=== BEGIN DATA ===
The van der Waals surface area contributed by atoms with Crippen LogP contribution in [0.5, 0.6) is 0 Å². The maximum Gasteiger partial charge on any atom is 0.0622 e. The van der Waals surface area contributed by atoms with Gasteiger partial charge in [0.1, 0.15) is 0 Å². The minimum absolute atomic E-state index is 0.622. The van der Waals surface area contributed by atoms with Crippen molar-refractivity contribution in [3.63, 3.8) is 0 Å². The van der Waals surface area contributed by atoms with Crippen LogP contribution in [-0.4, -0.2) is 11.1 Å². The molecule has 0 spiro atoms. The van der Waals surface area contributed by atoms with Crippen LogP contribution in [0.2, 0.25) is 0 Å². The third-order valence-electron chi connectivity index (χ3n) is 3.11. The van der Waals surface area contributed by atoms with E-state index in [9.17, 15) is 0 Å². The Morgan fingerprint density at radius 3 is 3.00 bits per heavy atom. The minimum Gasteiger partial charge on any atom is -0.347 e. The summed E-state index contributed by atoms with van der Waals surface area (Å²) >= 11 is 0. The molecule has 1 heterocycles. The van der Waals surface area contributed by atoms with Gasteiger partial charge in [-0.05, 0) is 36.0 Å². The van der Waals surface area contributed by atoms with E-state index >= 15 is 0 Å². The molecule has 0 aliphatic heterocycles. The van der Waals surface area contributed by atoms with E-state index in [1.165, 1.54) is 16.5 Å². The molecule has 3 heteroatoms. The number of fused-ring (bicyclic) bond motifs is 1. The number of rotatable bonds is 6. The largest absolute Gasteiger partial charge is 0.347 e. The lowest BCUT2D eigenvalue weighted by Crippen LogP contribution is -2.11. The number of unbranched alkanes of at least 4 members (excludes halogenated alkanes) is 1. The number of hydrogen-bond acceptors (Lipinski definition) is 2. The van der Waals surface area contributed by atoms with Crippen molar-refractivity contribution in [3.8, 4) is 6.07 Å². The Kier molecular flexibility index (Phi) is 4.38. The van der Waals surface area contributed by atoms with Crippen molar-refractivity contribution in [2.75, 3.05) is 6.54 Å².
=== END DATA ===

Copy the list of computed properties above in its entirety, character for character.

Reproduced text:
The van der Waals surface area contributed by atoms with Crippen LogP contribution in [0.5, 0.6) is 0 Å². The maximum Gasteiger partial charge on any atom is 0.0622 e. The van der Waals surface area contributed by atoms with Gasteiger partial charge in [0.1, 0.15) is 0 Å². The minimum absolute atomic E-state index is 0.622. The van der Waals surface area contributed by atoms with Crippen molar-refractivity contribution in [3.63, 3.8) is 0 Å². The van der Waals surface area contributed by atoms with Crippen LogP contribution in [-0.4, -0.2) is 11.1 Å². The molecule has 0 spiro atoms. The van der Waals surface area contributed by atoms with Crippen LogP contribution in [0.2, 0.25) is 0 Å². The third-order valence-electron chi connectivity index (χ3n) is 3.11. The van der Waals surface area contributed by atoms with E-state index in [9.17, 15) is 0 Å². The Morgan fingerprint density at radius 3 is 3.00 bits per heavy atom. The minimum Gasteiger partial charge on any atom is -0.347 e. The summed E-state index contributed by atoms with van der Waals surface area (Å²) >= 11 is 0. The molecule has 1 heterocycles. The van der Waals surface area contributed by atoms with Gasteiger partial charge in [-0.05, 0) is 36.0 Å². The van der Waals surface area contributed by atoms with E-state index >= 15 is 0 Å². The molecule has 0 aliphatic heterocycles. The van der Waals surface area contributed by atoms with E-state index in [1.165, 1.54) is 16.5 Å². The molecule has 3 heteroatoms. The number of fused-ring (bicyclic) bond motifs is 1. The number of rotatable bonds is 6. The largest absolute Gasteiger partial charge is 0.347 e. The lowest BCUT2D eigenvalue weighted by Crippen LogP contribution is -2.11. The number of unbranched alkanes of at least 4 members (excludes halogenated alkanes) is 1. The number of hydrogen-bond acceptors (Lipinski definition) is 2. The van der Waals surface area contributed by atoms with Crippen molar-refractivity contribution in [3.8, 4) is 6.07 Å². The Kier molecular flexibility index (Phi) is 4.38. The van der Waals surface area contributed by atoms with Crippen molar-refractivity contribution in [2.75, 3.05) is 6.54 Å².